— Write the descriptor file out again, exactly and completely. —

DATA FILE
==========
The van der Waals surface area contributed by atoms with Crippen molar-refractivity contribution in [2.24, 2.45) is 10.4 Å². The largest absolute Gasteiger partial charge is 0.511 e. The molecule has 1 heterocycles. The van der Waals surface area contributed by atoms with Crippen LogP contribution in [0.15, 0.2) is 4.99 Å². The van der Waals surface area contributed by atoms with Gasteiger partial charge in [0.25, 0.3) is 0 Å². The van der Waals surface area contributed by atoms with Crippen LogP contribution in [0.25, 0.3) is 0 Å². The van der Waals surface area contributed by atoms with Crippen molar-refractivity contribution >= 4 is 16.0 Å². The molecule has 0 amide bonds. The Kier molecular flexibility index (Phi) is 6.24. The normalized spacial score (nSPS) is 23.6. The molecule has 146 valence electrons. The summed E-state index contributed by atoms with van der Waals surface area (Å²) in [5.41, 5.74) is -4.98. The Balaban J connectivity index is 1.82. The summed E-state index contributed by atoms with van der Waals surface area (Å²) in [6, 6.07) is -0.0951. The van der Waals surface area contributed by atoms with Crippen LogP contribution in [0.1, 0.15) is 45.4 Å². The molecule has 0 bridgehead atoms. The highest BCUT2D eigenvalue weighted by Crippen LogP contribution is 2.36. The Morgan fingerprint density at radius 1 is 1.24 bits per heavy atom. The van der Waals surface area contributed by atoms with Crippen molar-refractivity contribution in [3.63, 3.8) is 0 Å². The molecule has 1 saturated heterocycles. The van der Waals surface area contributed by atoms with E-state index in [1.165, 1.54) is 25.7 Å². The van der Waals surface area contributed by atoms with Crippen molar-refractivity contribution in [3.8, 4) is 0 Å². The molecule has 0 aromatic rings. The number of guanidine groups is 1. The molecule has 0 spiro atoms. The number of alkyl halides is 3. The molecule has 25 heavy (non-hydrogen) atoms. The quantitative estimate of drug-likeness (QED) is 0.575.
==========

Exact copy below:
The van der Waals surface area contributed by atoms with Crippen molar-refractivity contribution in [2.24, 2.45) is 10.4 Å². The largest absolute Gasteiger partial charge is 0.511 e. The molecule has 1 heterocycles. The van der Waals surface area contributed by atoms with Crippen LogP contribution in [0.15, 0.2) is 4.99 Å². The van der Waals surface area contributed by atoms with Gasteiger partial charge in [0.25, 0.3) is 0 Å². The van der Waals surface area contributed by atoms with Crippen LogP contribution in [0.25, 0.3) is 0 Å². The van der Waals surface area contributed by atoms with Crippen molar-refractivity contribution >= 4 is 16.0 Å². The molecule has 0 amide bonds. The Kier molecular flexibility index (Phi) is 6.24. The normalized spacial score (nSPS) is 23.6. The molecule has 146 valence electrons. The summed E-state index contributed by atoms with van der Waals surface area (Å²) in [5.41, 5.74) is -4.98. The Balaban J connectivity index is 1.82. The summed E-state index contributed by atoms with van der Waals surface area (Å²) in [6, 6.07) is -0.0951. The van der Waals surface area contributed by atoms with Crippen LogP contribution in [0.1, 0.15) is 45.4 Å². The molecule has 0 bridgehead atoms. The highest BCUT2D eigenvalue weighted by Crippen LogP contribution is 2.36. The Morgan fingerprint density at radius 1 is 1.24 bits per heavy atom. The van der Waals surface area contributed by atoms with Crippen molar-refractivity contribution in [3.63, 3.8) is 0 Å². The molecule has 1 saturated heterocycles. The van der Waals surface area contributed by atoms with E-state index in [1.165, 1.54) is 25.7 Å². The van der Waals surface area contributed by atoms with Crippen molar-refractivity contribution in [3.8, 4) is 0 Å². The molecule has 0 aromatic rings. The number of guanidine groups is 1. The molecule has 0 spiro atoms. The number of alkyl halides is 3. The molecule has 25 heavy (non-hydrogen) atoms. The quantitative estimate of drug-likeness (QED) is 0.575.